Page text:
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Bush Addresses Rally in Albuquerque, New Mexico

Aired October 30, 2000 - 1:15 p.m. ET


NATALIE ALLEN, CNN ANCHOR: We continue to bring you campaign events by the gentlemen running for president. This hour it's George Bush's turn, so let's go to Albuquerque, New Mexico. He got the airport there. He's en route to California.

Let's hear what he has to say.



AUDIENCE: We want Bush! We want Bush! We want Bush!

BUSH: I want the youngsters to know politics doesn't have to be the way it is today. And we can change it. We can aim higher. And we can do better.


There are good people in both parties willing to rise above the confrontation and stalemate of the last eight years, people who are ready for a fresh bipartisan approach.


And there a lot of independents just looking for more civility and more common sense and more integrity in the conduct of government.


This is not too much to ask. This is my record, this is my vision, and this will be my pledge to the American people.


In this final week, as Americans make up their minds, I'll be talking about a different issue every day. This will be a summary of my campaign and an agenda of reform for our country. Should I be elected, we will bring America together. We will bring America together to build an education system worthy of all our children.

(APPLAUSE) I have a plan -- I have a plan to ensure that every school has high standards, every parent has real options and no child is left behind.


We'll spend more money on education, but we will expect results in return. When a school district receives federal dollars to teach poor children, we expect those children to learn. Progress must be proven by yearly testing of every student, and if a poor children are not learning their parents should get the money to make a different choice.


This is real accountability, but there's a difference of opinion. My opponent says he's for accountability, yet he opposes annual testing to show parents which schools do better and which do worse.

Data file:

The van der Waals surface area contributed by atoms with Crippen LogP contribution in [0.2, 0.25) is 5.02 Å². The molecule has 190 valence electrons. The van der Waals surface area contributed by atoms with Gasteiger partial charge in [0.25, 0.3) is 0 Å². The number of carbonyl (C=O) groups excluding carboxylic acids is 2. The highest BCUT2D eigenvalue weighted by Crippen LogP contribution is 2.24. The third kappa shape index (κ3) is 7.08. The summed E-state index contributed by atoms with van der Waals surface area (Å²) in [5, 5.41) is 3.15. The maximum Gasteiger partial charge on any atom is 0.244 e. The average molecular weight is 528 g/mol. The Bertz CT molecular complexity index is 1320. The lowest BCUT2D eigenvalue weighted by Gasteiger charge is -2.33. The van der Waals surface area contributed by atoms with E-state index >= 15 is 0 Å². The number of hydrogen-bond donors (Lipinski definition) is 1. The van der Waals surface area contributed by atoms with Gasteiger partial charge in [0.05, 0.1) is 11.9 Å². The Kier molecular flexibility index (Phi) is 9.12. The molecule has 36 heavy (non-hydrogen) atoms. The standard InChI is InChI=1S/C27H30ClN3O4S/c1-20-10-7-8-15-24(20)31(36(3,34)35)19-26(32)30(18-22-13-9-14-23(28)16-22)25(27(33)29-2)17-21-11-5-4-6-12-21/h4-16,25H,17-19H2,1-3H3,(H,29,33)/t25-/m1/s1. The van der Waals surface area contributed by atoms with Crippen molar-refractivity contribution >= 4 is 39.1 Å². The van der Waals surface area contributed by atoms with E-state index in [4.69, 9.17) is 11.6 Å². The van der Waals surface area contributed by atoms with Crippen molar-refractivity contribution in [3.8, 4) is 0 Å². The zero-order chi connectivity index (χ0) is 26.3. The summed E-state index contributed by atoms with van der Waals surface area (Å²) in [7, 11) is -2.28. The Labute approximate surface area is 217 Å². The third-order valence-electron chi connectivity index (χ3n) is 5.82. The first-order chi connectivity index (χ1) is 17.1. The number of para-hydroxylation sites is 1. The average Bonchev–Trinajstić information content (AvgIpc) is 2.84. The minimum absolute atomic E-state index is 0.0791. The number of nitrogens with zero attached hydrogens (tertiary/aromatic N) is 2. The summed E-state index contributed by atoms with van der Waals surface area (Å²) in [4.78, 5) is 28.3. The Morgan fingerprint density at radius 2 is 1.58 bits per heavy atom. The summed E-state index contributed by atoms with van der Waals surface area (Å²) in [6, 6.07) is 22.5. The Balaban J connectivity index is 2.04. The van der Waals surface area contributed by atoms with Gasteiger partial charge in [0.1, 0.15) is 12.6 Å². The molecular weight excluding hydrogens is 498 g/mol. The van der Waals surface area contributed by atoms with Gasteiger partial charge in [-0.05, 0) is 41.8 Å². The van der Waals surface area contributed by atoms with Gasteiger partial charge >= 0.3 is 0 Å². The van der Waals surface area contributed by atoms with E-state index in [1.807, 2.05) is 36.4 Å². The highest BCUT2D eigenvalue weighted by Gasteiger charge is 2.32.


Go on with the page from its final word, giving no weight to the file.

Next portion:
But you know something? We know this: If you don't test a child and you don't measure results, reform is just an illusion. And what would be the outcome? In some places, in some schools, this would mean another generation of lost and cheated children.

Recently my opponent said that he might favor more educational choices, but only if -- and I use his words -- "only if I was the parent of a child who went to an inner-city school that was failing." That's what Vice President Gore said. He might favor reform if his children were in that situation. But what about all the other children? Where does that leave real inner-city parents?


A president -- a president has to think not only of himself but his own family, but of all American families.


Those families don't need sympathy, they need solutions. They've got problems.

They've got problems, and right now he has got the power. And to borrow a phrase, this campaign sides with the people, not with the powerful.


All my education proposals set big goals for America, but we don't build federal bureaucracies. We give resources to local schools, and give them the freedom to change and excel.


Federal bureaucracies get a lot of things wrong, and let me give you an example. The Department of Education, under this administration, has failed its last two audits, and recently we learned that nearly $700 million in the Clinton-Gore Education Department is unaccounted for. They don't know -- they don't know where it was sent. They can't say where it went. They only know it was somehow spent.